Atlantic Cod (Gadus morhua) Value Shifts and Crashes at Greenland

Snyder, Hunter Tighe (2018) Atlantic Cod (Gadus morhua) Value Shifts and Crashes at Greenland. Masters thesis, Memorial University of Newfoundland.

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The history and study of Atlantic cod in the North Atlantic begets a common narrative of species crashes. In Greenland, environmental drivers of cod crashes and cascading effects on the economy are known, but little attention has been paid to how values for cod change as a result. This work shows that cod’s nonmarket use value has increased as sea surface temperatures and cod abundance in the waters around South West Greenland increase. A quality of life assessment in Qeqertarsuatsiaat, Greenland indicates increased use for cod and decreased importance for select cultural activities during a period of increases in cod abundance, household income and disposable income. These results demonstrate that economic and cultural value systems may be shifting from nonmarket to market use values. Mixed economies that include nonmarket and market values for cod will persist if not grow in the face of climate change, the results of which serve as a counter narrative to the state of cod in the North Atlantic.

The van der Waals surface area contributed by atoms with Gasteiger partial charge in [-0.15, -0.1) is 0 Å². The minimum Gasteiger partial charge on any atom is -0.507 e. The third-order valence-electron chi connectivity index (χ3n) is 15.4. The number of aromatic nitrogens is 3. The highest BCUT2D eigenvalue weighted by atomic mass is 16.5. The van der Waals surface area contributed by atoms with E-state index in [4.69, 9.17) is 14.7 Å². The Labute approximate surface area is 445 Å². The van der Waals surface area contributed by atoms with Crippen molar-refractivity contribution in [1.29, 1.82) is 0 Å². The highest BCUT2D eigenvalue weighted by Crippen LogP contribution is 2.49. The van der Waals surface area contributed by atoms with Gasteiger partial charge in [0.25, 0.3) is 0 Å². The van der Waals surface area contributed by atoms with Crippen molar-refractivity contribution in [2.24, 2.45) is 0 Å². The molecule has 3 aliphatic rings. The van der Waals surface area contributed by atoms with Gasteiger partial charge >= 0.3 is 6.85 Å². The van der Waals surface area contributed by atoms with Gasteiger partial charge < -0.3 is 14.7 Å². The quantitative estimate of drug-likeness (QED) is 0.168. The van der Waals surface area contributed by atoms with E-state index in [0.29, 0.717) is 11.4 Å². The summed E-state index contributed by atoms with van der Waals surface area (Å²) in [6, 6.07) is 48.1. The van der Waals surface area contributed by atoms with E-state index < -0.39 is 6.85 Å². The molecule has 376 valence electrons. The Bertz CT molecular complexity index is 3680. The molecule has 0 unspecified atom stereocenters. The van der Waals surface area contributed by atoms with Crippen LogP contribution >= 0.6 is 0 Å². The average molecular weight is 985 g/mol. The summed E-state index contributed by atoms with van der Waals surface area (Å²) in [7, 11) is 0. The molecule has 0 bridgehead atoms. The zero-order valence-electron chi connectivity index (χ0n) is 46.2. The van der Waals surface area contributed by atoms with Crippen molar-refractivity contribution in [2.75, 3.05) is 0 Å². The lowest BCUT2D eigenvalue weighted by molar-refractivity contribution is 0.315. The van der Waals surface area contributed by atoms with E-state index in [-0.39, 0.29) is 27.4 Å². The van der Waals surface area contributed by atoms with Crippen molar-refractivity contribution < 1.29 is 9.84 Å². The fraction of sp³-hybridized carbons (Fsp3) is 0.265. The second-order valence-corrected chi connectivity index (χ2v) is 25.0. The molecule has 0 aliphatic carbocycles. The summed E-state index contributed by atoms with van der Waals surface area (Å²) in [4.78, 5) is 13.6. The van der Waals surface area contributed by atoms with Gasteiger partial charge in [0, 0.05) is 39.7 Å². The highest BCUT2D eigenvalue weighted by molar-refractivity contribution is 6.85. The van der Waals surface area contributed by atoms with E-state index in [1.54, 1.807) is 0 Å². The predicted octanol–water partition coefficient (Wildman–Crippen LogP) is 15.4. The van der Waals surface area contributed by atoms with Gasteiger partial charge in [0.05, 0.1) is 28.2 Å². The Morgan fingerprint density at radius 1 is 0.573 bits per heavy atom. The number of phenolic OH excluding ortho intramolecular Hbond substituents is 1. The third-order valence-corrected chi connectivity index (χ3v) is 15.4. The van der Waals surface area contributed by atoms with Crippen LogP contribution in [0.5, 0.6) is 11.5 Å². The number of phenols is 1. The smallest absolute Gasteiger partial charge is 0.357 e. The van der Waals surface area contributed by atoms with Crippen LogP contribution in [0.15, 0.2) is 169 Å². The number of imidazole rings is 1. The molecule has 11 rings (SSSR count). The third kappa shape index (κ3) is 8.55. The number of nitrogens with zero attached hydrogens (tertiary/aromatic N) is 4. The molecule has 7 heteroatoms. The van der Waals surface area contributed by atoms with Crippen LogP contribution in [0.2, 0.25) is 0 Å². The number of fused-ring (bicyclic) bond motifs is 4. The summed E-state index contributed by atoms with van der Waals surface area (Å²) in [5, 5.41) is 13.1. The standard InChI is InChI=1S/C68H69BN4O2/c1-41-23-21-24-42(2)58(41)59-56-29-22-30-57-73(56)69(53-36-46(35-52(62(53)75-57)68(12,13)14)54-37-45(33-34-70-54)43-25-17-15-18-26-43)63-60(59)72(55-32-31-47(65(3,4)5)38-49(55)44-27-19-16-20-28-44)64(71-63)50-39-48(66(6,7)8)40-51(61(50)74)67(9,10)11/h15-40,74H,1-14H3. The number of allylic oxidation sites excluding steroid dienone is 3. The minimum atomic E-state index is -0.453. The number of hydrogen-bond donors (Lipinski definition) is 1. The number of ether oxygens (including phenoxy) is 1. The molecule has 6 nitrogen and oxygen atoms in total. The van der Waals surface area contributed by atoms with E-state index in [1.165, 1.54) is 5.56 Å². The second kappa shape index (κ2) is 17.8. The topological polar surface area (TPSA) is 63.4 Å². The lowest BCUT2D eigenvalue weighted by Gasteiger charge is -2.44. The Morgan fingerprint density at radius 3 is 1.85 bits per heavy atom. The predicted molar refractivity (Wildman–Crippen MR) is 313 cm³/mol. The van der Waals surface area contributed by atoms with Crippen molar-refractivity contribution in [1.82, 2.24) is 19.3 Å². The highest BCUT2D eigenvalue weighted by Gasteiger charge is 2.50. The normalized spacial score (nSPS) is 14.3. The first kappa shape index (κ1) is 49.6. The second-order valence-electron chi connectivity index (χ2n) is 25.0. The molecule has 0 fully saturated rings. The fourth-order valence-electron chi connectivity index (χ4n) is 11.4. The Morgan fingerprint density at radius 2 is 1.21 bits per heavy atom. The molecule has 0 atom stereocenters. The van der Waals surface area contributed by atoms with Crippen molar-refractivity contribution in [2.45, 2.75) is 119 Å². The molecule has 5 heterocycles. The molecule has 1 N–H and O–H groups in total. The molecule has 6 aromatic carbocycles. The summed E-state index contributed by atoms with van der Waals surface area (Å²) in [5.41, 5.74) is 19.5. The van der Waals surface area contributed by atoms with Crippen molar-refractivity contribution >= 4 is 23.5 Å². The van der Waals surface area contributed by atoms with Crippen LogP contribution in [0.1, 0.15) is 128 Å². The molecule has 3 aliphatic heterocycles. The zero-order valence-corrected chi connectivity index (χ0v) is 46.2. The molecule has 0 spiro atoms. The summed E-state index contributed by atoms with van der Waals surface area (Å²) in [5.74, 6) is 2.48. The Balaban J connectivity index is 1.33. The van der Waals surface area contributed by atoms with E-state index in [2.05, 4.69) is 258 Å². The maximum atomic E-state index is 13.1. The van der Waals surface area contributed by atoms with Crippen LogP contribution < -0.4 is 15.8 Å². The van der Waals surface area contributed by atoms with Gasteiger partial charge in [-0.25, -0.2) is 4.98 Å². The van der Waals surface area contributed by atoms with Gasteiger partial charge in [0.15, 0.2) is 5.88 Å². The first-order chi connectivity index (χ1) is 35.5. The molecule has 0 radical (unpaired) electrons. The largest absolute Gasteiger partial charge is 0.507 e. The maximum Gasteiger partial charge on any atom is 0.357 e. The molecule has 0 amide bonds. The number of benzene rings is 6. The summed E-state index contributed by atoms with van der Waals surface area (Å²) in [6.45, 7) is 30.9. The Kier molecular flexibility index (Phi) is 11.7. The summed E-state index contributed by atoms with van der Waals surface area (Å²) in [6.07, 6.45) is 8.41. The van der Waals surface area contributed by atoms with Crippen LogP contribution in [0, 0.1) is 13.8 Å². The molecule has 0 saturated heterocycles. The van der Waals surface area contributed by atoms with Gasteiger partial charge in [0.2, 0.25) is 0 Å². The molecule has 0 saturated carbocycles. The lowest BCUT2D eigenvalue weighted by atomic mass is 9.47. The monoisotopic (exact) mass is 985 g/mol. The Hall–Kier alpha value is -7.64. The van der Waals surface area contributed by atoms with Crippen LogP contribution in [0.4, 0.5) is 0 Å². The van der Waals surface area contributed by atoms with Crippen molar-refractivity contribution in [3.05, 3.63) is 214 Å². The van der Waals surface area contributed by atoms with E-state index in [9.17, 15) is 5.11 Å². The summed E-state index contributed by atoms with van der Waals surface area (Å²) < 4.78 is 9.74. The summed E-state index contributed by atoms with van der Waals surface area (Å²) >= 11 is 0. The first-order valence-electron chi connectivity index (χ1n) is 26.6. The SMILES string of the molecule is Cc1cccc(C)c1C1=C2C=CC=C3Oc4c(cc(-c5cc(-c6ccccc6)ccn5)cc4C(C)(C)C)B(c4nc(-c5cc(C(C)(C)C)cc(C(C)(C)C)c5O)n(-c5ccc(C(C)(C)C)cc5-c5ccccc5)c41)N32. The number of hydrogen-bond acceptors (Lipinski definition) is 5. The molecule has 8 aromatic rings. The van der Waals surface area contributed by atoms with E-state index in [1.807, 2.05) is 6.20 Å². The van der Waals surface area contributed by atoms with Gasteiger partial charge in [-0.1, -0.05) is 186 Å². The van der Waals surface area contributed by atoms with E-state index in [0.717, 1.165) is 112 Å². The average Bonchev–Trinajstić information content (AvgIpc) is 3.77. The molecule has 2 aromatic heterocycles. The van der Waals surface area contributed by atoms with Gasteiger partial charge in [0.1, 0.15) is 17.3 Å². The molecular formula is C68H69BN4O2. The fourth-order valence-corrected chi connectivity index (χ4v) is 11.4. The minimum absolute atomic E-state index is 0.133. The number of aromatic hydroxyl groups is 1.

Item Type: Thesis (Masters)
Item ID: 13323
Additional Information: Includes bibliographical references (pages 21-26).
Keywords: greenland, fisheries, nonmarket value, fisheries economics, arctic studies
Department(s): Marine Institute > School of Maritime Studies
Date: January 2018
Date Type: Submission
Library of Congress Subject Heading: Atlantic cod--Ecology--Greenland; Atlantic cod fisheries--Economic aspects--Greenland.

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